Sunday, June 09, 2002

The fat's out of the bag


Book a collection of nutritional studies, including fast food chains' own data

By Polly Campbell, pcampbell@enquirer.com
The Cincinnati Enquirer

        Once again, the nutritionists from the Center for Science in the Public Interest are telling us things we don't want to know. The group is known for its nutritional analyses of movie popcorn, Chinese restaurants and most recently, pizza restaurants.

        All the studies, with calories, fat, cholesterol and sodium counts, have been collected in a book Restaurant Confidential (Workman; $12.95). It also includes fast food restaurants' own nutritional data, and information about how to make eating out more healthy.

HALL OF SHAME
    • Cheese fries with ranch dressing have 3,010 calories, 217 grams of fat, 91 of which is saturated. (that's four day's worth of saturated fat).
    • Denny's Meat Lover's Skillet (ham, bacon, and sausage over fried potatoes with cheddar and two eggs) has 1,150 calories, 93 grams of fat, 26 of it saturated.
HALL OF FAME
    • Subway's low-fat subs have 260 calories, 5 grams of fat, 1 gram saturated.
    • Pasta with red clam or marinara sauce has 870 calories, 20 grams of fat, 4 saturated.
IF YOU GO
    What: Co-author Jayne Hurley signs Restaurant Confidential.
   
When: 7 p.m. Monday.
    Where: Books and Co. 350 E. Stroop Road, Kettering.
    Phone: (800) 777-4881.
        Registered dietitian Jayne Hurley, author of the book with Michael F. Jacobson, will be signing Restaurant Confidential 7 p.m. Monday at Books and Co. in Kettering. We spoke with her by phone from her Washington office.

        Question: Are you really holier-than-thou, big-brother kill-joys?

        Answer: Well, that's what the restaurant industry says we are. They don't like us much. But we are just providing information. It's impossible to know what's in restaurant food. At the store, you can turn over the box and read the nutrition information. But that's not listed on menus. So we want to help fill that gap. It's important, since Americans now get half of their calories from food prepared outside the home. And more than half of Americans are overweight.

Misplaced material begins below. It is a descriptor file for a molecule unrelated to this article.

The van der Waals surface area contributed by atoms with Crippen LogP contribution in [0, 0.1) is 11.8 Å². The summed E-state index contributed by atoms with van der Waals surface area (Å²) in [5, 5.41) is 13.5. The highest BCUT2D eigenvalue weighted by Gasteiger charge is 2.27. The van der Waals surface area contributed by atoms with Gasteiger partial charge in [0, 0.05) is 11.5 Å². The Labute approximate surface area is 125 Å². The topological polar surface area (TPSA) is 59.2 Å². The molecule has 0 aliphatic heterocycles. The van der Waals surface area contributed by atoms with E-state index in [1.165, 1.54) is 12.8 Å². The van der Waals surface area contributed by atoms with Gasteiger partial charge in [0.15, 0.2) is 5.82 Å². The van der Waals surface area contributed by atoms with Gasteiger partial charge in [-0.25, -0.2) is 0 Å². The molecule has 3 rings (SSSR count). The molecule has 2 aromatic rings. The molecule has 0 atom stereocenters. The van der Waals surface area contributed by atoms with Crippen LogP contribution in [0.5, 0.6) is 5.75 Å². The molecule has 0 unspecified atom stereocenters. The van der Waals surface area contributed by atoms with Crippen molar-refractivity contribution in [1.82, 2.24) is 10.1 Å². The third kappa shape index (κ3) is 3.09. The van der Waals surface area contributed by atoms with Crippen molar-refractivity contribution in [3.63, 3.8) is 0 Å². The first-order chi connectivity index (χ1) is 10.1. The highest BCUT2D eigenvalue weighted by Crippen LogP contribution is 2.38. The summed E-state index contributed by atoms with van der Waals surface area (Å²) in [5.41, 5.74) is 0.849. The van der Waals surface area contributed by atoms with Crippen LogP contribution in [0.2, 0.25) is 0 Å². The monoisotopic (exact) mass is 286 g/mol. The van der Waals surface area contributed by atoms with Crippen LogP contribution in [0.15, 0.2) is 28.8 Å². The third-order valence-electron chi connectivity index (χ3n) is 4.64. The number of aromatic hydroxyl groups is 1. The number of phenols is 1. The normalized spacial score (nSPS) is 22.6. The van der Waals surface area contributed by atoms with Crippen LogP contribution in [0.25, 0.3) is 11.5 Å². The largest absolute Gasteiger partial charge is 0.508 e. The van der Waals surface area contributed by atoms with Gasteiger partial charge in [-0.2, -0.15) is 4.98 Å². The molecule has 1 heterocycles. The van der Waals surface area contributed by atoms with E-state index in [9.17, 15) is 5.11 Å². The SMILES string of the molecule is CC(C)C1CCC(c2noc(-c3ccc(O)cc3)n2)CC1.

Q: Aren't you just stating the obvious? We all know that fettuccine Alfredo is fattening.

        A: People may have a general idea of what's fattening, but their idea is not very accurate. A few years ago, we went to the American Dietetic Association meeting and showed trained dietitians some average restaurant meals. We asked them to guess the number of calories and fat content. They usually guessed about half of the real number. And these are dietitians, the most likely to guess correctly.

        Q: What's with all the Big Mac comparisons? You like to say that a Starbucks' venti white chocolate mocha is like drinking a Big Mac, for instance.

        A: We use it because a Big Mac is the most recognizable sandwich in the world. People also understand it as high-fat and decadent. While a mocha is “just a drink.”

        Q: So I go to a restaurant, I ought to get a salad, right?

        A: A salad's a good choice. But it's not necessarily diet food. The problem is the full-fat dressing, of course. Caesar salad with chicken is one we looked at: It has 660 calories. Taco salad is the only salad I'd put a big “Watch Out” sign on — the problem is that it's served in a fried shell, has cheese, beef and sour cream. So it's not just high-fat, it's the worst kind of fat that clogs your arteries. Salad dressings, at least, are unsaturated fat.

        Q: And there's those salads covered with cheese . . .

        A: Cheese is on everything! It's on sandwiches, salads, burgers. And cheese is a real problem. Even one-quarter of a small cheese pizza has half a day's saturated fat. We think the Pizza Hut veggie Lover's pizza ordered with half the amount of cheese tastes good.

        Q: Is eating healthy in restaurants just a matter of choosing the right menu item?

        A: It's not the only thing. We had a hard time finding any one item, whether an appetizer, an entree or a dessert, that was under 1,000 calories. So you have to limit how much you eat. You have to share some things to have a good meal. Or take things home.

        Q: Kids are eating out with their families more and more. What should they eat?

        A: The kids' menu is not where you want to look. They all have hot dogs, burgers, chicken nuggets. It depends on what your kids like, but look for other things, maybe share what you're eating. The problem with kids eating out is that they now think of pizza or a burger as a whole meal. They need to eat vegetables so they don't get cancer. They should be having a little pizza along with a lot of salad. French fries are not a vegetable.

        Q: Any bright ideas or changes out there?

        A: When we first started looking at this, very few restaurants had a healthy or light section. Now you see that more often. Subway is doing well with its healthy sandwich choices. The new salads at Wendy's are good: they're not just iceberg lettuce, but have dark leafy greens, and make eating a salad enticing. The McDonald's fruit and yogurt parfait is really good for a fast-food dessert. It has fruit, good custardy yogurt and high-fiber granola. And Burger King has introduced the first fast-food chain veggie burger.
       



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